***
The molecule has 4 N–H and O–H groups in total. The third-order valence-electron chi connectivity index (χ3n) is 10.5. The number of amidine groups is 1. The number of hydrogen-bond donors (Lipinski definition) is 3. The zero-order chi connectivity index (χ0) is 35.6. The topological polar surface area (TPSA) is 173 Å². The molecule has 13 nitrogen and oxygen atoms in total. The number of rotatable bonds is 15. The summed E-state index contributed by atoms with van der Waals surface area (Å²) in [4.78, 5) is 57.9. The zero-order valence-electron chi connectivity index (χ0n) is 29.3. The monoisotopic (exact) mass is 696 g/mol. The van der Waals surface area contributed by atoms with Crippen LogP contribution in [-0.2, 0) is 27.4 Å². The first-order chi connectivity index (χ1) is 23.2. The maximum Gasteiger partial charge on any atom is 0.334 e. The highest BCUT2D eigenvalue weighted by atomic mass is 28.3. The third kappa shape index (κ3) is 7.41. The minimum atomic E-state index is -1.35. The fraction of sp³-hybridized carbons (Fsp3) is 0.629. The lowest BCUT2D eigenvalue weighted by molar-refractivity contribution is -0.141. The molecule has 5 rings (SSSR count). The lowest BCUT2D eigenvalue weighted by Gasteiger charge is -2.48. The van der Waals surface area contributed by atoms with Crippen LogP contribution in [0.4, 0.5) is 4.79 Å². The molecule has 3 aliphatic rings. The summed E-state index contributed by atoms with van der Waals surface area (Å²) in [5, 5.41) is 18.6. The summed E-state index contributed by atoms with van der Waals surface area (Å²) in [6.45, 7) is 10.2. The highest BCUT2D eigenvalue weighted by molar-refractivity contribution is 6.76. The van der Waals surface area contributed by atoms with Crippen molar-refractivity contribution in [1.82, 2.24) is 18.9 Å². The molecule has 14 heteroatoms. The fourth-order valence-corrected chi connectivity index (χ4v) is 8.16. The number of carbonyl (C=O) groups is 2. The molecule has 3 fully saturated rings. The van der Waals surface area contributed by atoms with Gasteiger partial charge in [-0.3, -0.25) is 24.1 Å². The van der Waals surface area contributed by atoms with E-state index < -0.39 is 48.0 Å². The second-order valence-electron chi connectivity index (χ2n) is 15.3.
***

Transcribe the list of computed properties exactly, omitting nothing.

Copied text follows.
The molecule has 4 N–H and O–H groups in total. The third-order valence-electron chi connectivity index (χ3n) is 10.5. The number of amidine groups is 1. The number of hydrogen-bond donors (Lipinski definition) is 3. The zero-order chi connectivity index (χ0) is 35.6. The topological polar surface area (TPSA) is 173 Å². The molecule has 13 nitrogen and oxygen atoms in total. The number of rotatable bonds is 15. The summed E-state index contributed by atoms with van der Waals surface area (Å²) in [4.78, 5) is 57.9. The zero-order valence-electron chi connectivity index (χ0n) is 29.3. The monoisotopic (exact) mass is 696 g/mol. The van der Waals surface area contributed by atoms with Crippen LogP contribution in [-0.2, 0) is 27.4 Å². The first-order chi connectivity index (χ1) is 23.2. The maximum Gasteiger partial charge on any atom is 0.334 e. The highest BCUT2D eigenvalue weighted by atomic mass is 28.3. The third kappa shape index (κ3) is 7.41. The minimum atomic E-state index is -1.35. The fraction of sp³-hybridized carbons (Fsp3) is 0.629. The lowest BCUT2D eigenvalue weighted by molar-refractivity contribution is -0.141. The molecule has 5 rings (SSSR count). The lowest BCUT2D eigenvalue weighted by Gasteiger charge is -2.48. The van der Waals surface area contributed by atoms with Crippen LogP contribution in [0.4, 0.5) is 4.79 Å². The molecule has 3 aliphatic rings. The summed E-state index contributed by atoms with van der Waals surface area (Å²) in [5, 5.41) is 18.6. The summed E-state index contributed by atoms with van der Waals surface area (Å²) in [6.45, 7) is 10.2. The highest BCUT2D eigenvalue weighted by molar-refractivity contribution is 6.76. The van der Waals surface area contributed by atoms with Crippen molar-refractivity contribution in [1.82, 2.24) is 18.9 Å². The molecule has 14 heteroatoms. The fourth-order valence-corrected chi connectivity index (χ4v) is 8.16. The number of carbonyl (C=O) groups is 2. The molecule has 3 fully saturated rings. The van der Waals surface area contributed by atoms with Gasteiger partial charge in [-0.3, -0.25) is 24.1 Å². The van der Waals surface area contributed by atoms with E-state index < -0.39 is 48.0 Å². The second-order valence-electron chi connectivity index (χ2n) is 15.3.